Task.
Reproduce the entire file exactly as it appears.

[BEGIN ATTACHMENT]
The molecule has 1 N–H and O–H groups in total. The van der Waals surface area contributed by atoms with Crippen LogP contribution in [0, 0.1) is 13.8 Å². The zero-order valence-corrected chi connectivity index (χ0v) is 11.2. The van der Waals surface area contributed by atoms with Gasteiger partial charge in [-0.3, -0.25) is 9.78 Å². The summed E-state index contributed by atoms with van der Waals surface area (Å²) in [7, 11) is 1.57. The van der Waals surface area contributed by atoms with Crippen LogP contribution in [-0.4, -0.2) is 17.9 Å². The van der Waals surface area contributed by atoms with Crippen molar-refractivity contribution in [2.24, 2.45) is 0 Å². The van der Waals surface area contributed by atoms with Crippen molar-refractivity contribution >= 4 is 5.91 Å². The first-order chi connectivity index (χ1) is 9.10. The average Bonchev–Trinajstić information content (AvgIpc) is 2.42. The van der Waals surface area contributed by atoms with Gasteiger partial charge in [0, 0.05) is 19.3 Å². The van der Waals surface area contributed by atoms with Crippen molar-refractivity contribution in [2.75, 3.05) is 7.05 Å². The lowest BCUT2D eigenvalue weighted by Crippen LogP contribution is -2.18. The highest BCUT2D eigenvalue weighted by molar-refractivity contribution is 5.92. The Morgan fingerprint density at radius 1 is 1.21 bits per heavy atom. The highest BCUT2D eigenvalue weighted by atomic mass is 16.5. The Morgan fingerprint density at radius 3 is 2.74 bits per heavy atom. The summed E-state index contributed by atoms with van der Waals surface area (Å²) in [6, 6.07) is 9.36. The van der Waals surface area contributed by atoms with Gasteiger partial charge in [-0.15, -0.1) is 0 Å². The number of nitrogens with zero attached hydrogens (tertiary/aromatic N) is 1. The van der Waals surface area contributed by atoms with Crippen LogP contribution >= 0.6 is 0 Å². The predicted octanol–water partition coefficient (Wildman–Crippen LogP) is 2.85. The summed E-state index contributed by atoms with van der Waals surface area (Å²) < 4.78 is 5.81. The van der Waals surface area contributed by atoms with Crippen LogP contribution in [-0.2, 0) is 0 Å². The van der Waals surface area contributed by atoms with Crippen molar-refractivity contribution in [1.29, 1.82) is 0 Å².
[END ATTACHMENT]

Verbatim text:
The molecule has 1 N–H and O–H groups in total. The van der Waals surface area contributed by atoms with Crippen LogP contribution in [0, 0.1) is 13.8 Å². The zero-order valence-corrected chi connectivity index (χ0v) is 11.2. The van der Waals surface area contributed by atoms with Gasteiger partial charge in [-0.3, -0.25) is 9.78 Å². The summed E-state index contributed by atoms with van der Waals surface area (Å²) in [7, 11) is 1.57. The van der Waals surface area contributed by atoms with Crippen LogP contribution in [-0.4, -0.2) is 17.9 Å². The van der Waals surface area contributed by atoms with Crippen molar-refractivity contribution in [2.24, 2.45) is 0 Å². The van der Waals surface area contributed by atoms with Crippen molar-refractivity contribution >= 4 is 5.91 Å². The first-order chi connectivity index (χ1) is 9.10. The average Bonchev–Trinajstić information content (AvgIpc) is 2.42. The van der Waals surface area contributed by atoms with Gasteiger partial charge in [0, 0.05) is 19.3 Å². The van der Waals surface area contributed by atoms with Crippen molar-refractivity contribution in [2.75, 3.05) is 7.05 Å². The lowest BCUT2D eigenvalue weighted by Crippen LogP contribution is -2.18. The highest BCUT2D eigenvalue weighted by molar-refractivity contribution is 5.92. The Morgan fingerprint density at radius 1 is 1.21 bits per heavy atom. The highest BCUT2D eigenvalue weighted by atomic mass is 16.5. The Morgan fingerprint density at radius 3 is 2.74 bits per heavy atom. The summed E-state index contributed by atoms with van der Waals surface area (Å²) in [6, 6.07) is 9.36. The van der Waals surface area contributed by atoms with Gasteiger partial charge in [-0.15, -0.1) is 0 Å². The number of nitrogens with zero attached hydrogens (tertiary/aromatic N) is 1. The van der Waals surface area contributed by atoms with Crippen LogP contribution >= 0.6 is 0 Å². The predicted octanol–water partition coefficient (Wildman–Crippen LogP) is 2.85. The summed E-state index contributed by atoms with van der Waals surface area (Å²) < 4.78 is 5.81. The van der Waals surface area contributed by atoms with Crippen LogP contribution in [-0.2, 0) is 0 Å². The van der Waals surface area contributed by atoms with Crippen molar-refractivity contribution in [1.29, 1.82) is 0 Å².